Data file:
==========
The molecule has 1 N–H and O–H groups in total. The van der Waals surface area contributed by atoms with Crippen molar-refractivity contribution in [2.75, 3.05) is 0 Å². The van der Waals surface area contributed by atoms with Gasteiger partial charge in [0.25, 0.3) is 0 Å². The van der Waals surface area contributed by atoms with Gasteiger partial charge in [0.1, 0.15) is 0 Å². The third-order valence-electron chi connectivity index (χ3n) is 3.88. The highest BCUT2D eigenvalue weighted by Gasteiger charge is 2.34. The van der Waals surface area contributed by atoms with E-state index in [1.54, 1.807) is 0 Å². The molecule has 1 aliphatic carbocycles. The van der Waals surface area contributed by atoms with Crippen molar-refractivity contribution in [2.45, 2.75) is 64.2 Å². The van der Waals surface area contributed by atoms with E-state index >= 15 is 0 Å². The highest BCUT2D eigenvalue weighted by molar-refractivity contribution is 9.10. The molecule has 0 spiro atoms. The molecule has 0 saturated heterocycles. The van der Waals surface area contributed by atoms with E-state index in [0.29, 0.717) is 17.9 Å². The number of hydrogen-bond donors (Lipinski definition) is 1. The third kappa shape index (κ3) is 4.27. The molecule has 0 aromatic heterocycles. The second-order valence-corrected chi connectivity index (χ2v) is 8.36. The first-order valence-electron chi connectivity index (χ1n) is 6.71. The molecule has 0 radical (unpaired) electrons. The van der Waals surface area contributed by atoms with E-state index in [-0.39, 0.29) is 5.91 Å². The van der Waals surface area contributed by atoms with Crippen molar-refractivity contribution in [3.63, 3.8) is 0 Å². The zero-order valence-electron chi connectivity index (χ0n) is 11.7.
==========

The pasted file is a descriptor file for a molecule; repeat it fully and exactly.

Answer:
The molecule has 1 N–H and O–H groups in total. The van der Waals surface area contributed by atoms with Crippen molar-refractivity contribution in [2.75, 3.05) is 0 Å². The van der Waals surface area contributed by atoms with Gasteiger partial charge in [0.25, 0.3) is 0 Å². The van der Waals surface area contributed by atoms with Gasteiger partial charge in [0.1, 0.15) is 0 Å². The third-order valence-electron chi connectivity index (χ3n) is 3.88. The highest BCUT2D eigenvalue weighted by Gasteiger charge is 2.34. The van der Waals surface area contributed by atoms with E-state index in [1.54, 1.807) is 0 Å². The molecule has 1 aliphatic carbocycles. The van der Waals surface area contributed by atoms with Crippen molar-refractivity contribution in [2.45, 2.75) is 64.2 Å². The van der Waals surface area contributed by atoms with E-state index >= 15 is 0 Å². The highest BCUT2D eigenvalue weighted by molar-refractivity contribution is 9.10. The molecule has 0 spiro atoms. The molecule has 0 saturated heterocycles. The van der Waals surface area contributed by atoms with E-state index in [0.29, 0.717) is 17.9 Å². The number of hydrogen-bond donors (Lipinski definition) is 1. The third kappa shape index (κ3) is 4.27. The molecule has 0 aromatic heterocycles. The second-order valence-corrected chi connectivity index (χ2v) is 8.36. The first-order valence-electron chi connectivity index (χ1n) is 6.71. The molecule has 0 radical (unpaired) electrons. The van der Waals surface area contributed by atoms with E-state index in [-0.39, 0.29) is 5.91 Å². The van der Waals surface area contributed by atoms with Crippen molar-refractivity contribution in [3.63, 3.8) is 0 Å². The zero-order valence-electron chi connectivity index (χ0n) is 11.7.